How Stream Order works
Stream ordering is a method of assigning a numeric order to links in a stream network. This order is a method for identifying and classifying types of streams based on their numbers of tributaries. Some characteristics of streams can be inferred by simply knowing their order.
For example, first-order streams are dominated by overland flow of water; they have no upstream concentrated flow. Because of this, they are most susceptible to non-point source pollution problems and can derive more benefit from wide riparian buffers than other areas of the watershed.
The Stream Order tool has two methods you can use to assign orders. These are the methods proposed by Strahler (1957) and Shreve (1966).
In both methods, the upstream stream segments, or exterior links, are always assigned an order of 1.
In the Strahler method, all links without any tributaries are assigned an order of 1 and are referred to as first order.
The stream order increases when streams of the same order intersect. Therefore, the intersection of two first-order links will create a second-order link, the intersection of two second-order links will create a third-order link, and so on. The intersection of two links of different orders, however, will not result in an increase in order. For example, the intersection of a first-order and second-order link will not create a third-order link but will retain the order of the highest ordered link.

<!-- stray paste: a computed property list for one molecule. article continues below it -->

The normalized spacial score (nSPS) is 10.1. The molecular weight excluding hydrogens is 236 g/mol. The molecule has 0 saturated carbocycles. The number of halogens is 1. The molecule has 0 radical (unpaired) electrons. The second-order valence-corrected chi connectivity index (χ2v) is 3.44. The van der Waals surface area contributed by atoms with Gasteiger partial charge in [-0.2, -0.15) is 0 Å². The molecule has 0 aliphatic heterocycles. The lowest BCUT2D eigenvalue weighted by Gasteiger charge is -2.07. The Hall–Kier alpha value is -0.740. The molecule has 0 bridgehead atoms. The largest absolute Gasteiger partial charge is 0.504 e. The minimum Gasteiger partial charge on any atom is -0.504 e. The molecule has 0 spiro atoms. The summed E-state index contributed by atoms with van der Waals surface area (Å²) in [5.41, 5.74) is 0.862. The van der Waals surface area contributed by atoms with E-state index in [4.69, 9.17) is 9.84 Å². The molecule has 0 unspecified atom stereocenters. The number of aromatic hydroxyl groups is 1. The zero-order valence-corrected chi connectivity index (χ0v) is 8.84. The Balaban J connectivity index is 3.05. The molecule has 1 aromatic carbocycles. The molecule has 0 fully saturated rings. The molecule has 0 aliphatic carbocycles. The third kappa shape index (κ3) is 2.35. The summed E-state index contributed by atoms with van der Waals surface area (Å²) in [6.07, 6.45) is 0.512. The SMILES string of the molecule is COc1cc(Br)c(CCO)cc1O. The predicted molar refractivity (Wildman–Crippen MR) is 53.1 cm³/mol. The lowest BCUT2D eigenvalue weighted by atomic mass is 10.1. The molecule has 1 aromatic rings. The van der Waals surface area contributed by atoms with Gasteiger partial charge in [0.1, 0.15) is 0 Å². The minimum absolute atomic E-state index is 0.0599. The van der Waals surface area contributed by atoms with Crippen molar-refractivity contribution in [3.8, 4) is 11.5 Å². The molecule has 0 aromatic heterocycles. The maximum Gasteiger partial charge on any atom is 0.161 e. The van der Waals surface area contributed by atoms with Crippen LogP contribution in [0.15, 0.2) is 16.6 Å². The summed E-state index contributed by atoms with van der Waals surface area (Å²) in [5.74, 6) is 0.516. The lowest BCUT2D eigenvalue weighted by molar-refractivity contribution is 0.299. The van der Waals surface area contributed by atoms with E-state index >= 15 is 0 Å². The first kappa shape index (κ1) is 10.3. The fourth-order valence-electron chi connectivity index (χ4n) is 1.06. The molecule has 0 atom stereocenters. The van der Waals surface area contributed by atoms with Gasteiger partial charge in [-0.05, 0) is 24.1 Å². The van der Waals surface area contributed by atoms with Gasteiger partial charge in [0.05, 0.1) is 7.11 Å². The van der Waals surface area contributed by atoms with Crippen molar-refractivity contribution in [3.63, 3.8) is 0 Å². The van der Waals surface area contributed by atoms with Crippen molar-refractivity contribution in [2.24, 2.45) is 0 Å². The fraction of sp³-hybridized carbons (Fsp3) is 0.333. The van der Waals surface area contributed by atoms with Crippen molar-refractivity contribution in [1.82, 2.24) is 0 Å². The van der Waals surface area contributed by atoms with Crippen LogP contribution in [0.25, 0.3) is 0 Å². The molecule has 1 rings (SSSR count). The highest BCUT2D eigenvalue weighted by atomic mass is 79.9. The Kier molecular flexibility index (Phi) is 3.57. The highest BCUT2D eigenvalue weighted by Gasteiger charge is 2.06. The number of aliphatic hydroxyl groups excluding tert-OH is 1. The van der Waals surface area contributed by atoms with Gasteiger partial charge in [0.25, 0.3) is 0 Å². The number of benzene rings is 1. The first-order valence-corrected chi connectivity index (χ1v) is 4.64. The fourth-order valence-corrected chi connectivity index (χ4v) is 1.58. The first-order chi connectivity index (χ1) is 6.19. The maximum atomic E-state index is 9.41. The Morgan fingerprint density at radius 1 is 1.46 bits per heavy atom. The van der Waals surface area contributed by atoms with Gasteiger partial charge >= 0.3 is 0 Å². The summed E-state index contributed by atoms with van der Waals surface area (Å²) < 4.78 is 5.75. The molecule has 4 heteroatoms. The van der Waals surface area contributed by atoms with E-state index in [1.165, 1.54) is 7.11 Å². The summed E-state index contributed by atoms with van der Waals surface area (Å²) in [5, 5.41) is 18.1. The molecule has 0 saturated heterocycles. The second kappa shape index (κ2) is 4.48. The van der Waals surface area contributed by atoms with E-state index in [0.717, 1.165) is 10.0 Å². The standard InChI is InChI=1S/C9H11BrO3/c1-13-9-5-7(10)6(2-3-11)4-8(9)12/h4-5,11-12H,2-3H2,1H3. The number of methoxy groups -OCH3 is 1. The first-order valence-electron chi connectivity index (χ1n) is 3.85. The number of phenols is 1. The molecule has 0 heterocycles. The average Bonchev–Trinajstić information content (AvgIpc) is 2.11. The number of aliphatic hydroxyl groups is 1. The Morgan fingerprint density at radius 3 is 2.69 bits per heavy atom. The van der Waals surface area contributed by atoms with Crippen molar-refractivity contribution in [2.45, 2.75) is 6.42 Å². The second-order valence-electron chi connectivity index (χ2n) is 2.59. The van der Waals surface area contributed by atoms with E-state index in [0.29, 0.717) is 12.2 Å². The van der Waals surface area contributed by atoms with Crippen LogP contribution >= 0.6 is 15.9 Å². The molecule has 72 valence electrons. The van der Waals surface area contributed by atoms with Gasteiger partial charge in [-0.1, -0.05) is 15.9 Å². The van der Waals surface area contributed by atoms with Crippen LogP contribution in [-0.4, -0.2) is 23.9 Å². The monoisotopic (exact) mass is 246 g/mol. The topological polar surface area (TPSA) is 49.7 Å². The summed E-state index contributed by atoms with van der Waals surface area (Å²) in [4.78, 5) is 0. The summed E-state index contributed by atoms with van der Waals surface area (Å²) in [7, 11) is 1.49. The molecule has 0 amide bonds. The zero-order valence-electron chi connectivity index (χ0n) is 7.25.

The Strahler method is the most common stream ordering method. However, because this method only increases in order at intersections of the same order, it does not account for all links and can be sensitive to the addition or removal of links.
The Shreve method accounts for all links in the network. As with the Strahler method, all exterior links are assigned an order of 1. For all interior links in the Shreve method, however, the orders are additive. For example, the intersection of two first-order links creates a second-order link, the intersection of a first-order and second-order link creates a third-order link, and the intersection of a second-order and third-order link creates a fifth-order link.
Because the orders are additive, the numbers from the Shreve method are sometimes referred to as magnitudes instead of orders. The magnitude of a link in the Shreve method is the number of upstream links.
Tarboton, D. G., R. L. Bras, and I. Rodriguez-Iturbe. 1991. On the Extraction of Channel Networks from Digital Elevation Data. Hydrological Processes. 5: 81–100.